In this paper, we present a mathematical model describing the effect of polar lipids, excreted by glands in the eyelid and present on the surface of the tear film, on the evolution of a pre-corneal tear film. We aim to explain the interesting experimentally observed phenomenon that the tear film continues to move upward even after the upper eyelid has become stationary. The polar lipid is an insoluble surface species that locally alters the surface tension of the tear film. In the lubrication limit, the model reduces to two coupled non-linear partial differential equations for the film thickness and the concentration of lipid. We solve the system numerically and observe that increasing the concentration of the lipid increases the flow of liquid up the eye. We further exploit the size of the parameters in the problem to explain the initial evolution of the system. © 2010 Society for Mathematical Biology.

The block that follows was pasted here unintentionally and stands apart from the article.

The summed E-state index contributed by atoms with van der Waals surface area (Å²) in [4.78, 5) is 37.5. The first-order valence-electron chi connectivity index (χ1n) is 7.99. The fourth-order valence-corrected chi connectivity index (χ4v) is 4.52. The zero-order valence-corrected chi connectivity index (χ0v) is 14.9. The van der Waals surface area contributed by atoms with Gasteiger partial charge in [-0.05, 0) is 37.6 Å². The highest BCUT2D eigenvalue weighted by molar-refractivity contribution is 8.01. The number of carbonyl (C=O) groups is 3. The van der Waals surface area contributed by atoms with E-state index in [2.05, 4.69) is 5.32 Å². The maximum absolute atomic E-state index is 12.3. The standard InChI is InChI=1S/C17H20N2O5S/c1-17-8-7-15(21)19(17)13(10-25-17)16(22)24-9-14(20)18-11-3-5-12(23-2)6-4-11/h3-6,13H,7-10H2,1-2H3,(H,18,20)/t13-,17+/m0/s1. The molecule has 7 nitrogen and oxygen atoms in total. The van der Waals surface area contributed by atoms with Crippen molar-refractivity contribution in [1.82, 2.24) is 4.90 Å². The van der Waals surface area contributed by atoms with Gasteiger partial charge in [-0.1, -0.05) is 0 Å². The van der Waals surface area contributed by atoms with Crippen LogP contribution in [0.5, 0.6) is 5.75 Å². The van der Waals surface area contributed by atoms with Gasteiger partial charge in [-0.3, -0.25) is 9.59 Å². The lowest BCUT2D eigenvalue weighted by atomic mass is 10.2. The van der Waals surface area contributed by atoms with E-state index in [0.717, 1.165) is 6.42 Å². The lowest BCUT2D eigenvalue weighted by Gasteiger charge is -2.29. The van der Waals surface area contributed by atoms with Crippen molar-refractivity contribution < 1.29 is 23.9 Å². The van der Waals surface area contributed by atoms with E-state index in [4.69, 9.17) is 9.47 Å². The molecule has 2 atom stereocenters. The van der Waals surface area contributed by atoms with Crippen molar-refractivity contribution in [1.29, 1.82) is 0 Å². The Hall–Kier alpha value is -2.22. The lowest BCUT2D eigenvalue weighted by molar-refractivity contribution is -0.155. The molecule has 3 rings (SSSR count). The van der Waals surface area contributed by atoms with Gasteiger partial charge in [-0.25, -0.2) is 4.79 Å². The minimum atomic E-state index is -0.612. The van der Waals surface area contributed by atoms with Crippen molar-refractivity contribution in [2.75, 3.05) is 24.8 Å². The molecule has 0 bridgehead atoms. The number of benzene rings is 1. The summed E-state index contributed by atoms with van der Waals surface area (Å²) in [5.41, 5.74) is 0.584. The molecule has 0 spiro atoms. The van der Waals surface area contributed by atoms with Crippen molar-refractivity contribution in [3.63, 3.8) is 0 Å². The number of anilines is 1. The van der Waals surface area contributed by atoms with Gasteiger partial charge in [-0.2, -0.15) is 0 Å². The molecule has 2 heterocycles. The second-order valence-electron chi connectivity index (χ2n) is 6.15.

|Original language||English (US)|
|Number of pages||31|
|Journal||Bulletin of Mathematical Biology|
|State||Published - Jun 17 2010|
Bibliographical noteKAUST Repository Item: Exported on 2020-10-01
Acknowledged KAUST grant number(s): KUK-C1-013-04
Acknowledgements: The authors are particularly grateful for extensive dialogue with Prof. Colin Please,useful comments by Dr. Jim Oliver, and for the support and insight provided by their experimental collab-orators, Prof. Anthony Bron and Dr. John Tiffany. This work was partly funded by an EPSRC-funded MScstudentship, is also partially based on work supported by award number KUK-C1-013-04 made by KingAbdullah University of Science and Technology and by NSF DMS CAREER grant 0239125.
This publication acknowledges KAUST support, but has no KAUST affiliated authors.